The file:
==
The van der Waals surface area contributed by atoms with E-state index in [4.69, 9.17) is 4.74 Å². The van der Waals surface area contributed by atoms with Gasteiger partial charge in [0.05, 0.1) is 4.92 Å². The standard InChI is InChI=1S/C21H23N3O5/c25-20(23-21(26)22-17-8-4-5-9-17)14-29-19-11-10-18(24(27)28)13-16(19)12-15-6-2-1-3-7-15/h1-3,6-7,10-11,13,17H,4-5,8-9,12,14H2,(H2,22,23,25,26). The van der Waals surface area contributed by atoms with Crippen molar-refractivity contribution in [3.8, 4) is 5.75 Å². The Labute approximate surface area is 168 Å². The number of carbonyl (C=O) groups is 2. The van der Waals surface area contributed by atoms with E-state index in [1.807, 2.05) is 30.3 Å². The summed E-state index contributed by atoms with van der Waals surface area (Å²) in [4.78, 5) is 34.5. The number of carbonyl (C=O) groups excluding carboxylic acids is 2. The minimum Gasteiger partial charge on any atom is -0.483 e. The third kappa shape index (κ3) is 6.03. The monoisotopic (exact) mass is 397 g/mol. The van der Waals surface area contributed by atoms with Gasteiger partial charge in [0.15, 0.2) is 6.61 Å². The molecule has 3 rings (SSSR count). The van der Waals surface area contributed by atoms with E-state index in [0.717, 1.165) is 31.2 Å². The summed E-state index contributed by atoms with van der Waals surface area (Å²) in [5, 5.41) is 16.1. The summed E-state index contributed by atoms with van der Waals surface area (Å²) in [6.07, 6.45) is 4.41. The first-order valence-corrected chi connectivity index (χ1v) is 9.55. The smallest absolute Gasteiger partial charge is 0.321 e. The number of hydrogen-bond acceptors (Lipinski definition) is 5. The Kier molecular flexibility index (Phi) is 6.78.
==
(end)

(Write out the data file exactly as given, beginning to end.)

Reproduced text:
The van der Waals surface area contributed by atoms with E-state index in [4.69, 9.17) is 4.74 Å². The van der Waals surface area contributed by atoms with Gasteiger partial charge in [0.05, 0.1) is 4.92 Å². The standard InChI is InChI=1S/C21H23N3O5/c25-20(23-21(26)22-17-8-4-5-9-17)14-29-19-11-10-18(24(27)28)13-16(19)12-15-6-2-1-3-7-15/h1-3,6-7,10-11,13,17H,4-5,8-9,12,14H2,(H2,22,23,25,26). The van der Waals surface area contributed by atoms with Crippen molar-refractivity contribution in [3.8, 4) is 5.75 Å². The Labute approximate surface area is 168 Å². The number of carbonyl (C=O) groups is 2. The van der Waals surface area contributed by atoms with E-state index in [1.807, 2.05) is 30.3 Å². The summed E-state index contributed by atoms with van der Waals surface area (Å²) in [4.78, 5) is 34.5. The number of carbonyl (C=O) groups excluding carboxylic acids is 2. The minimum Gasteiger partial charge on any atom is -0.483 e. The third kappa shape index (κ3) is 6.03. The monoisotopic (exact) mass is 397 g/mol. The van der Waals surface area contributed by atoms with Gasteiger partial charge in [0.15, 0.2) is 6.61 Å². The molecule has 3 rings (SSSR count). The van der Waals surface area contributed by atoms with E-state index in [0.717, 1.165) is 31.2 Å². The summed E-state index contributed by atoms with van der Waals surface area (Å²) in [5, 5.41) is 16.1. The summed E-state index contributed by atoms with van der Waals surface area (Å²) in [6.07, 6.45) is 4.41. The first-order valence-corrected chi connectivity index (χ1v) is 9.55. The smallest absolute Gasteiger partial charge is 0.321 e. The number of hydrogen-bond acceptors (Lipinski definition) is 5. The Kier molecular flexibility index (Phi) is 6.78.